| 9/10 |
240 (1st edition)
La sombra de Heidegger (English: The Shadow of Heidegger) is a 2005 thriller written by the Argentine philosopher José Pablo Feinmann. It depicts an exiled Nazi professor called Dieter Müller who writes a letter to his son, in which he describes the philosophy of Martin Heidegger as the spiritual guidance of the Nazi Party. Besides, La sombra de Heidegger has some elements that would enable it to be included in the category of historical novel. Although there are fictional characters, most of the people involved in the novel are public—and often controversial—figures, such as Adolf Hitler, Ernest Rohm, Jean-Paul Sartre and so on.
The novel also covers topics of Argentine political life. More than once Müller satirizes the situation of peronism in Argentina.
La sombra de Heidegger Wikipedia
Dieter Müller wrote his letter in 1948. It was intended to be read by his son, Martin Müller, with the objective of helping him to understand certain aspects of the decisions he made in his life. He tries to answer why he was affiliated to the Nazi Party, and why it is a must for Martin to read Sein und Zeit.
In this line, it is explained that Müller was particularly engaged with Heidegger's ontology, and this is why he focuses his historical analysis in the notion of authenticity. Thus, he shows a major comprehension of the concept of Dasein.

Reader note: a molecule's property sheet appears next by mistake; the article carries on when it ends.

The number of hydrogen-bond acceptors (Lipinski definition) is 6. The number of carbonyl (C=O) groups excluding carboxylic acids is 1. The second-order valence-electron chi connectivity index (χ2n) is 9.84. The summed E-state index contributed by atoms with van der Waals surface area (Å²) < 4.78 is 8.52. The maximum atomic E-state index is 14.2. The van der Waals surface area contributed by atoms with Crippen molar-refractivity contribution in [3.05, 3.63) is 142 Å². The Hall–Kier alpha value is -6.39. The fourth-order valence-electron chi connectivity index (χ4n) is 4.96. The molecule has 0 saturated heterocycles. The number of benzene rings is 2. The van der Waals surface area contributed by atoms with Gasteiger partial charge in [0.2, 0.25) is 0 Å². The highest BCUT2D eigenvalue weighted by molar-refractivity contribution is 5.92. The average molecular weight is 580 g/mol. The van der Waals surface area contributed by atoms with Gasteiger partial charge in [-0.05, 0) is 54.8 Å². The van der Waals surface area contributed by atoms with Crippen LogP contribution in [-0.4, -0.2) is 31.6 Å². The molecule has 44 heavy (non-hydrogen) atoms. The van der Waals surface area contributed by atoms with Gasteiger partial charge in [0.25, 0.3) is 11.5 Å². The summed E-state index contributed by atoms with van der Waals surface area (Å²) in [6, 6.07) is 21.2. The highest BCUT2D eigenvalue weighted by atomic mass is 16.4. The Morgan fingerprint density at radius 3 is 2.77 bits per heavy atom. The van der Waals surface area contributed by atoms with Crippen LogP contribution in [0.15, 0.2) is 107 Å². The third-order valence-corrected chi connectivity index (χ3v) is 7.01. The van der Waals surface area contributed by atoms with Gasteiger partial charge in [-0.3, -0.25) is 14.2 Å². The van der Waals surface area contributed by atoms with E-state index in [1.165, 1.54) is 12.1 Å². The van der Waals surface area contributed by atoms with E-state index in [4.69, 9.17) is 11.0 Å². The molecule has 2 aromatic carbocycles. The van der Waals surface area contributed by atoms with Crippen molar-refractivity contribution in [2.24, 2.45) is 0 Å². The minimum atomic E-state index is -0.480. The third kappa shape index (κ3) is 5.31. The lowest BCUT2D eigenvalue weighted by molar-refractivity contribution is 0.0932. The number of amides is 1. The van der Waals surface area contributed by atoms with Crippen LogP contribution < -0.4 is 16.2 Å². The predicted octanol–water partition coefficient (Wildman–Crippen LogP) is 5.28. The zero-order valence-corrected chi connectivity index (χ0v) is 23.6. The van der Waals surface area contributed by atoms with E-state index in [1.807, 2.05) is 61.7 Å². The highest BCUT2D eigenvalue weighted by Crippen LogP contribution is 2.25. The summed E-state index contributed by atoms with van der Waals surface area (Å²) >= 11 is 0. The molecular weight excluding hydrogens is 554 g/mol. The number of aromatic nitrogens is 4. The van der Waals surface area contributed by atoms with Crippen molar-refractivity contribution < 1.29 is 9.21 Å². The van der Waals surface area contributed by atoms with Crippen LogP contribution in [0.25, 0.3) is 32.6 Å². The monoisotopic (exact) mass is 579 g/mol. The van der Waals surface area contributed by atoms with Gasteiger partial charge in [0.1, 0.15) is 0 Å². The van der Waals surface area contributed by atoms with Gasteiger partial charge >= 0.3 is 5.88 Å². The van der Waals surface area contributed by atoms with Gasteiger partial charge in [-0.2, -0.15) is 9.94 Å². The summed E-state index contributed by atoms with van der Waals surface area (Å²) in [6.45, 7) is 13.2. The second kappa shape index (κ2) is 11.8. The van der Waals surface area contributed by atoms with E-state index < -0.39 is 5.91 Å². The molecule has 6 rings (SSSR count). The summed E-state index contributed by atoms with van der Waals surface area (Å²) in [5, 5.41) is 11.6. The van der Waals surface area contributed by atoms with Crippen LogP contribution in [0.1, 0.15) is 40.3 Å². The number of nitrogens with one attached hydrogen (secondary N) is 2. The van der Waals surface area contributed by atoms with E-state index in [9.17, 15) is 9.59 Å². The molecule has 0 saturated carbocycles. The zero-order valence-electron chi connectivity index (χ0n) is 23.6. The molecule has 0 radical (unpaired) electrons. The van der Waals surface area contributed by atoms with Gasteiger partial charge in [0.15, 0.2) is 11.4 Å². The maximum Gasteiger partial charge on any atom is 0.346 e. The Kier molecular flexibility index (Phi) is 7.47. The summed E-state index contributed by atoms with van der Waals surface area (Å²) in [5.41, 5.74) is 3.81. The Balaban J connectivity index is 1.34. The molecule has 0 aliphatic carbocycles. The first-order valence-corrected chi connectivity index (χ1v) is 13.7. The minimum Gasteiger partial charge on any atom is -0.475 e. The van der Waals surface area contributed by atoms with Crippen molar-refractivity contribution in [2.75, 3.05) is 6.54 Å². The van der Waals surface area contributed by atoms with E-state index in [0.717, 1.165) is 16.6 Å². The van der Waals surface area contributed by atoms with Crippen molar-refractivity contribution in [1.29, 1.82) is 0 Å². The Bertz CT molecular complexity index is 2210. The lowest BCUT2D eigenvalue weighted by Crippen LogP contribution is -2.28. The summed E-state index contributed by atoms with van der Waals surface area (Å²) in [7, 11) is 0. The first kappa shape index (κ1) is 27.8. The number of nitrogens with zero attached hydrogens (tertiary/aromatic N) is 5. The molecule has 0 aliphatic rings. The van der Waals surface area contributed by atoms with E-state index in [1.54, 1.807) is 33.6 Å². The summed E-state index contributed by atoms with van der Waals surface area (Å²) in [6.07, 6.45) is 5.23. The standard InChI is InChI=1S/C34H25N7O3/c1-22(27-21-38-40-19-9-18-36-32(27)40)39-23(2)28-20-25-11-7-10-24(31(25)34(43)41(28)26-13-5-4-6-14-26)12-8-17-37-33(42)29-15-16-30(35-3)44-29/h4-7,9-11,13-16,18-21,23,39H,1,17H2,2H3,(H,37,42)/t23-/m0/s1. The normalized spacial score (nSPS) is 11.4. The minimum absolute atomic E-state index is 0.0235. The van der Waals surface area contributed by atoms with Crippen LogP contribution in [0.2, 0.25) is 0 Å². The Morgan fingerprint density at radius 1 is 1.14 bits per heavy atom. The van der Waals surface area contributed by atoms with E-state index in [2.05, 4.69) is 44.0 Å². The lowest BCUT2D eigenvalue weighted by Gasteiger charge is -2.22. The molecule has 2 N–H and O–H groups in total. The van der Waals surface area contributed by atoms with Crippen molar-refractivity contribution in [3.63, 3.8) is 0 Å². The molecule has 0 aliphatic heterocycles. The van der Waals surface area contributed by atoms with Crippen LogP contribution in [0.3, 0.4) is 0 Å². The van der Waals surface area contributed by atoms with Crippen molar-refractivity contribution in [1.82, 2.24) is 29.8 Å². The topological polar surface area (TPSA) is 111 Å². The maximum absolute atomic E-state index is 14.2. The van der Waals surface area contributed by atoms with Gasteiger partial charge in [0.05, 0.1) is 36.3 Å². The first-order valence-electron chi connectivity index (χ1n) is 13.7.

Müller explains in detail some facets of Heidegger's life. He gave an account of Heidegger's emotional engagement with Hannah Arendt, and how this relationship was perceived by SA members, specially by a Müller's friend who was in love with Arendt. It did not make sense for Nazi Party members due to the Jewish condition of Arendt.
He also argues that 1933 Heidegger became Rektor of the University of Freiburg owing to the aid of the SA and specially that of its co-founder and leader, Ernest Rohm. Müller explains that he obtained his Nazi Party membership right after hearing Heidegger's inaugural address, known in English as "The Self-assertion of the German University".
In his exile time in Argentina, he was invited to take part in a Nazi meeting outside the occupied Germany. There he was informed about the Final Solution; he was provided with abundant photographs, documents and documentary films about the horrors of Nazism. Almost utterly sceptical, there was only one photograph that caught his attention. It was an image of an old, undernourished man, who was looking at the camera with haunting gaze. Such an image produced a deep impact in Müller's conscience, and he started to feel profoundly guilty about the death of that single man.
Years later, and after reading the letter of his father over and over, finding and meeting Heidegger became Martin's raison d'être.